WASHINGTON — Hungarian low-cost airline Wizz Air applied for a foreign carrier permit in the United States in early 2022. This was initially meant to apply to cargo services — but would also have opened the door to passenger flights for Wizz Air. . The US Department of Transportation has now denied the request.
Setback for Wizz Air: For now, nothing will happen from the planned expansion of the low-cost airline across the Atlantic. In January 2022, Wizz Air applied for authorization in the United States for “charter air transport of cargo and mail” between airports in the European Union and destinations in the United States.
The airline has had an Airbus A330 freighter since the end of 2020, which it took over from Qatar Cargo and with which it offers corresponding charter services.
In order to be able to perform such services in the United States, Wizz Air needs a so-called “Foreign Carrier Permit” from the US government – in fact a mere formality under the Open Skies rules. But the Department of Transport rejected the Hungarian request in a written ruling – and justified its rejection on safety concerns from the US aviation authority FAA.
The FAA “cannot determine at this time whether Wizz Air’s safety oversight is sufficient to support the granting of economic authority to the applicant,” the letter dated July 20 said.
In order to get an overall picture of the low-cost airline’s safety standards, the FAA “intends to obtain further information on the nature of the safety oversight agreement between the European Agency Aviation Safety Authority EASA and the Hungarian Civil Aviation Authority”.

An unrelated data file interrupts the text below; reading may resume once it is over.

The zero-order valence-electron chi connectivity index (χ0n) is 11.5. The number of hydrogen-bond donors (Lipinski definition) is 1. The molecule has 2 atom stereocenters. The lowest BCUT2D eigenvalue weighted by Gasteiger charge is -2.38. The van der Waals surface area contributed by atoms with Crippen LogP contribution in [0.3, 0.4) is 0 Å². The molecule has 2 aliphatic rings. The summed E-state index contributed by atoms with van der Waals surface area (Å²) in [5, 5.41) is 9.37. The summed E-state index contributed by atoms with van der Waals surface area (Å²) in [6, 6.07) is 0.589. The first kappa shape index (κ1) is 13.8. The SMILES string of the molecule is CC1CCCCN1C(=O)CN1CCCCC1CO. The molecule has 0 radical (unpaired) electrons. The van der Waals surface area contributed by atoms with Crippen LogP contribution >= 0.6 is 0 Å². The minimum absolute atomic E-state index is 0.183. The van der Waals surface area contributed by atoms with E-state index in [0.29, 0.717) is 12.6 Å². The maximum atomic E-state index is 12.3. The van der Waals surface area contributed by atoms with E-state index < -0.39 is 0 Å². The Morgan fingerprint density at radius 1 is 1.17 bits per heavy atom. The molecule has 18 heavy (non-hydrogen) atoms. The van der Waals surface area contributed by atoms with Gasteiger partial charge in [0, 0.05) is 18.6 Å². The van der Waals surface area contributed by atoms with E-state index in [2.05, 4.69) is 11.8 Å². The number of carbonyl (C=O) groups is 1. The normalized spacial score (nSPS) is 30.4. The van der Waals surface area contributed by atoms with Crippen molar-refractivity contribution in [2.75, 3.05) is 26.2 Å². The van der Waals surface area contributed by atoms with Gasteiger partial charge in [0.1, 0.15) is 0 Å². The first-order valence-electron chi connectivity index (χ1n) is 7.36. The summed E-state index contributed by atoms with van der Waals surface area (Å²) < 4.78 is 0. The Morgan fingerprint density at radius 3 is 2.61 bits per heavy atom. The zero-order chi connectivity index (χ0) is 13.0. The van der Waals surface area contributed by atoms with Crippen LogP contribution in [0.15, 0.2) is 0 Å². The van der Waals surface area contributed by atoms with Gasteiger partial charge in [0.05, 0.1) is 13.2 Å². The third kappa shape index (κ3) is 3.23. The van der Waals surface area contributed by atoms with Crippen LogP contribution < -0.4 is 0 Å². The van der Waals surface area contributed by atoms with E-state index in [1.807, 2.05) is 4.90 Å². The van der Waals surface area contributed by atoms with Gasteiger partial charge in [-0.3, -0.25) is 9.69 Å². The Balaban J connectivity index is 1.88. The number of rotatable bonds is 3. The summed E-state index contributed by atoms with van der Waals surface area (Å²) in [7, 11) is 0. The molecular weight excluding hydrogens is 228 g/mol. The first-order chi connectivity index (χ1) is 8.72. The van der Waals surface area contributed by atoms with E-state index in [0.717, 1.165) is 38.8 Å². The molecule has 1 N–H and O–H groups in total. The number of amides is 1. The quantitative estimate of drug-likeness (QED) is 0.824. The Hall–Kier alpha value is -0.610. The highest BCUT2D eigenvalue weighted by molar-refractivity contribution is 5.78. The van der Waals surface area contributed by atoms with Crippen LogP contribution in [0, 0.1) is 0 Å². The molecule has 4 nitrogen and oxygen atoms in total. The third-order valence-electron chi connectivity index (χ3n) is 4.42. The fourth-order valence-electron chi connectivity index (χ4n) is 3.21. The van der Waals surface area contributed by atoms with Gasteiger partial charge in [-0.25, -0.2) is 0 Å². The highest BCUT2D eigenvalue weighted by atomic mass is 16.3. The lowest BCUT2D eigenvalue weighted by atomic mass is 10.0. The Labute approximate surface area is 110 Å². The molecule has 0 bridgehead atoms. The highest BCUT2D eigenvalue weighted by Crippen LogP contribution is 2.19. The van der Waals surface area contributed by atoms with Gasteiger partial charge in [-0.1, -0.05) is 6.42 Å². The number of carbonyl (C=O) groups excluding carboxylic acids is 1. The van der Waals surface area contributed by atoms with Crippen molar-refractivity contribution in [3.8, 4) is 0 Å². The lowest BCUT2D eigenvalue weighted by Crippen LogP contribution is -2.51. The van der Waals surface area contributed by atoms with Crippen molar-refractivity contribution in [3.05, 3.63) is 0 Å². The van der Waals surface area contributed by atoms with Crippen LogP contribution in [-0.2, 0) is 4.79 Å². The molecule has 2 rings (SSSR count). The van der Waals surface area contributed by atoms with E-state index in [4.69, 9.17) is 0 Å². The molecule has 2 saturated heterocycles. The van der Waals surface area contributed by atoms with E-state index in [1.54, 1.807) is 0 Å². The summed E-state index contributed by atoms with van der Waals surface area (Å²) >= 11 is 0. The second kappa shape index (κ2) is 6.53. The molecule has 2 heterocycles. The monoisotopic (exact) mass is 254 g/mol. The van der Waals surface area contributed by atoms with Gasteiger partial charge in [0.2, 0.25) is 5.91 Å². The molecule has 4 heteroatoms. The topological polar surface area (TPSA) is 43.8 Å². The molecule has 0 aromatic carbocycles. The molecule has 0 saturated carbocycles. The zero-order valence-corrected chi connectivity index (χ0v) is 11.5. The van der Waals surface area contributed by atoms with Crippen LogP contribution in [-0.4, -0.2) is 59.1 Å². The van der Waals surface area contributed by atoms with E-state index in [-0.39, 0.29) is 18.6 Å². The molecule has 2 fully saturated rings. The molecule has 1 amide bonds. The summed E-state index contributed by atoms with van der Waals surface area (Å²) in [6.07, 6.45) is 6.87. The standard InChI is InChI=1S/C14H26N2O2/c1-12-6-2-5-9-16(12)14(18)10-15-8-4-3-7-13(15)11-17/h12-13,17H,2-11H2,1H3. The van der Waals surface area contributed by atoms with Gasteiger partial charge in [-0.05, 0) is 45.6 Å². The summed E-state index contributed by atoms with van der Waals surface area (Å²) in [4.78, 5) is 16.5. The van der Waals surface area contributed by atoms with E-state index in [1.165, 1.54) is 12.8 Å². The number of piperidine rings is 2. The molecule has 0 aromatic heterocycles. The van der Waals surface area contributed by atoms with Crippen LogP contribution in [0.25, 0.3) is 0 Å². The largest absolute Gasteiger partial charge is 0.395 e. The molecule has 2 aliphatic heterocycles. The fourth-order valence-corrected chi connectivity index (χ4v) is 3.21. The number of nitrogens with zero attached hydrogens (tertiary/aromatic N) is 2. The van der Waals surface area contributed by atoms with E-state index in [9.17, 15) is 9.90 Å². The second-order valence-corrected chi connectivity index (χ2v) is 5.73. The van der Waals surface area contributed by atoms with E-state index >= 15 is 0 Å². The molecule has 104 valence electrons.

As soon as the information on this subject is available, Wizz Air is free to submit its request again.
Headwind from pilots associations
Several pilot and flight attendant unions – including the Southwest Airlines Pilots Association (SWAPA), Allied Pilots Association (APA), Independent Pilots Association (IPA) and European Cockpit Association (ECA) – objected to the European airline’s suggestion.
Opponents of the Wizz Air project pointed to shortcomings in their application in their comments. The APA, for example, had noted that “Wizz Air’s application contained no information on US destinations or planned flight frequencies and flight times.”
Since Wizz Air has not yet obtained ETOPS approval, it is also unclear how the airline wants to provide its cargo flights “or ultimately passenger flights” competitively.
The American pilots also warned of possible competition conflicts. Wizz Air is part of US investment firm Indigo Partners, which also pulls the strings behind the scenes for Frontier Airlines, Volaris and JetSmart.
Additionally, the APA called on Wizz Air employees to “organize freely into unions” and report any safety concerns “including overwork” to the FAA “without fear of negative career repercussions.”
© FLUG REVIEW – Patrick Zwerger | Fig. : Dortmund Airport | 07/22/2022 05:22